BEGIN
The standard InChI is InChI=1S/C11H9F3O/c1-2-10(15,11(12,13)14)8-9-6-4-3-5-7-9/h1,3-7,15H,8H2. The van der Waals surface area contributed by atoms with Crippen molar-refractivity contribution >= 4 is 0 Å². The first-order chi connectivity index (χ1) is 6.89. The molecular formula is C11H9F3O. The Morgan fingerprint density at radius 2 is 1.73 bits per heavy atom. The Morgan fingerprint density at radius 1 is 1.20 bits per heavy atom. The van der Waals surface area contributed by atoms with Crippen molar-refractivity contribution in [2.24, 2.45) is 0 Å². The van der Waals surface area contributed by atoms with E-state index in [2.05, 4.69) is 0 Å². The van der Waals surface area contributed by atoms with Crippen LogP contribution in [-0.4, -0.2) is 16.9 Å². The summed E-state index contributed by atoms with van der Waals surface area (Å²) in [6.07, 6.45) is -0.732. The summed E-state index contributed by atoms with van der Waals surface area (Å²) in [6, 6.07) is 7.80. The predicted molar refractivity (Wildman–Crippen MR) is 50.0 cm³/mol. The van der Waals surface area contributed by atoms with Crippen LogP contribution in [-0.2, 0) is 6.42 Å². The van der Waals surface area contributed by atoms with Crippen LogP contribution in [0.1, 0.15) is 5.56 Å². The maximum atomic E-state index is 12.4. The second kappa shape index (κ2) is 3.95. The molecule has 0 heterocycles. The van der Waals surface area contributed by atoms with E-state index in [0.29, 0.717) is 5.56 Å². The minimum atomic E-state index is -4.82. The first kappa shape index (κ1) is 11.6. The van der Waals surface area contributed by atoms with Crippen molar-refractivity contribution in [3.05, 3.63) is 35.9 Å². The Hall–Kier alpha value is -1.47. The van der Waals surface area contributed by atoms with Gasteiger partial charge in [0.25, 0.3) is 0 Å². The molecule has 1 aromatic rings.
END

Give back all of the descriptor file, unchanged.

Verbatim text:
The standard InChI is InChI=1S/C11H9F3O/c1-2-10(15,11(12,13)14)8-9-6-4-3-5-7-9/h1,3-7,15H,8H2. The van der Waals surface area contributed by atoms with Crippen molar-refractivity contribution >= 4 is 0 Å². The first-order chi connectivity index (χ1) is 6.89. The molecular formula is C11H9F3O. The Morgan fingerprint density at radius 2 is 1.73 bits per heavy atom. The Morgan fingerprint density at radius 1 is 1.20 bits per heavy atom. The van der Waals surface area contributed by atoms with Crippen molar-refractivity contribution in [2.24, 2.45) is 0 Å². The van der Waals surface area contributed by atoms with E-state index in [2.05, 4.69) is 0 Å². The van der Waals surface area contributed by atoms with Crippen LogP contribution in [-0.4, -0.2) is 16.9 Å². The summed E-state index contributed by atoms with van der Waals surface area (Å²) in [6.07, 6.45) is -0.732. The summed E-state index contributed by atoms with van der Waals surface area (Å²) in [6, 6.07) is 7.80. The predicted molar refractivity (Wildman–Crippen MR) is 50.0 cm³/mol. The van der Waals surface area contributed by atoms with Crippen LogP contribution in [-0.2, 0) is 6.42 Å². The van der Waals surface area contributed by atoms with Crippen LogP contribution in [0.1, 0.15) is 5.56 Å². The maximum atomic E-state index is 12.4. The second kappa shape index (κ2) is 3.95. The molecule has 0 heterocycles. The van der Waals surface area contributed by atoms with E-state index in [0.29, 0.717) is 5.56 Å². The minimum atomic E-state index is -4.82. The first kappa shape index (κ1) is 11.6. The van der Waals surface area contributed by atoms with Crippen molar-refractivity contribution in [3.05, 3.63) is 35.9 Å². The Hall–Kier alpha value is -1.47. The van der Waals surface area contributed by atoms with Gasteiger partial charge in [0.25, 0.3) is 0 Å². The molecule has 1 aromatic rings.